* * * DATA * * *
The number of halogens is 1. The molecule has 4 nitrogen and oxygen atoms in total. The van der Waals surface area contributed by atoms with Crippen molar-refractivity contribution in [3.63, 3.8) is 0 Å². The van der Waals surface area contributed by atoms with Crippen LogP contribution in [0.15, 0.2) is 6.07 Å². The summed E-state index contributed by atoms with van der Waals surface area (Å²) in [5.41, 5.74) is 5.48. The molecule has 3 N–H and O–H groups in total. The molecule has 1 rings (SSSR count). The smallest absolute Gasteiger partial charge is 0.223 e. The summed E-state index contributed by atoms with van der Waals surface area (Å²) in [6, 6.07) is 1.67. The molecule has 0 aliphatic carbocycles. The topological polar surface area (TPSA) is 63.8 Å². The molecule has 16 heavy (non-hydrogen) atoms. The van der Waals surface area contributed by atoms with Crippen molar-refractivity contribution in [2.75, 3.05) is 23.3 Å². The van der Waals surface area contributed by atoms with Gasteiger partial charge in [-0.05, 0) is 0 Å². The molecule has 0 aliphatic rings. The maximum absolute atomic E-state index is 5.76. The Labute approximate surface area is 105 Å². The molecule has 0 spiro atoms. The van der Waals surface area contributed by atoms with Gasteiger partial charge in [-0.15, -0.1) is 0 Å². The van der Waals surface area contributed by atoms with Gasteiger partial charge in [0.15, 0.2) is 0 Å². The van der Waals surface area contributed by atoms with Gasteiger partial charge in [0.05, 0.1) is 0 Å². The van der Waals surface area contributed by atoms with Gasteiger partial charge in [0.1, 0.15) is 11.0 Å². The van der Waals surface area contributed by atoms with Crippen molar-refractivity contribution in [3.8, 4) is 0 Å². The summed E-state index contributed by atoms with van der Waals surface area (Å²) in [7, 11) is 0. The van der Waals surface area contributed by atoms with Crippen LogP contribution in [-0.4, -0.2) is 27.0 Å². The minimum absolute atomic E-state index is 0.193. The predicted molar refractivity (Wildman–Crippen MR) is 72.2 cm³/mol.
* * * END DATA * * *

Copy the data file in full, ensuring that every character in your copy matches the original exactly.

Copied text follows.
The number of halogens is 1. The molecule has 4 nitrogen and oxygen atoms in total. The van der Waals surface area contributed by atoms with Crippen molar-refractivity contribution in [3.63, 3.8) is 0 Å². The van der Waals surface area contributed by atoms with Crippen LogP contribution in [0.15, 0.2) is 6.07 Å². The summed E-state index contributed by atoms with van der Waals surface area (Å²) in [5.41, 5.74) is 5.48. The molecule has 3 N–H and O–H groups in total. The molecule has 1 rings (SSSR count). The smallest absolute Gasteiger partial charge is 0.223 e. The summed E-state index contributed by atoms with van der Waals surface area (Å²) in [6, 6.07) is 1.67. The molecule has 0 aliphatic carbocycles. The topological polar surface area (TPSA) is 63.8 Å². The molecule has 16 heavy (non-hydrogen) atoms. The van der Waals surface area contributed by atoms with Crippen molar-refractivity contribution in [2.75, 3.05) is 23.3 Å². The van der Waals surface area contributed by atoms with Gasteiger partial charge in [-0.05, 0) is 0 Å². The molecule has 0 aliphatic rings. The maximum absolute atomic E-state index is 5.76. The Labute approximate surface area is 105 Å². The molecule has 0 spiro atoms. The van der Waals surface area contributed by atoms with Gasteiger partial charge in [-0.15, -0.1) is 0 Å². The van der Waals surface area contributed by atoms with Gasteiger partial charge in [0.15, 0.2) is 0 Å². The van der Waals surface area contributed by atoms with Gasteiger partial charge in [0.05, 0.1) is 0 Å². The van der Waals surface area contributed by atoms with Gasteiger partial charge in [0.1, 0.15) is 11.0 Å². The van der Waals surface area contributed by atoms with Crippen molar-refractivity contribution in [3.8, 4) is 0 Å². The summed E-state index contributed by atoms with van der Waals surface area (Å²) in [7, 11) is 0. The van der Waals surface area contributed by atoms with Crippen LogP contribution in [-0.4, -0.2) is 27.0 Å². The minimum absolute atomic E-state index is 0.193. The predicted molar refractivity (Wildman–Crippen MR) is 72.2 cm³/mol.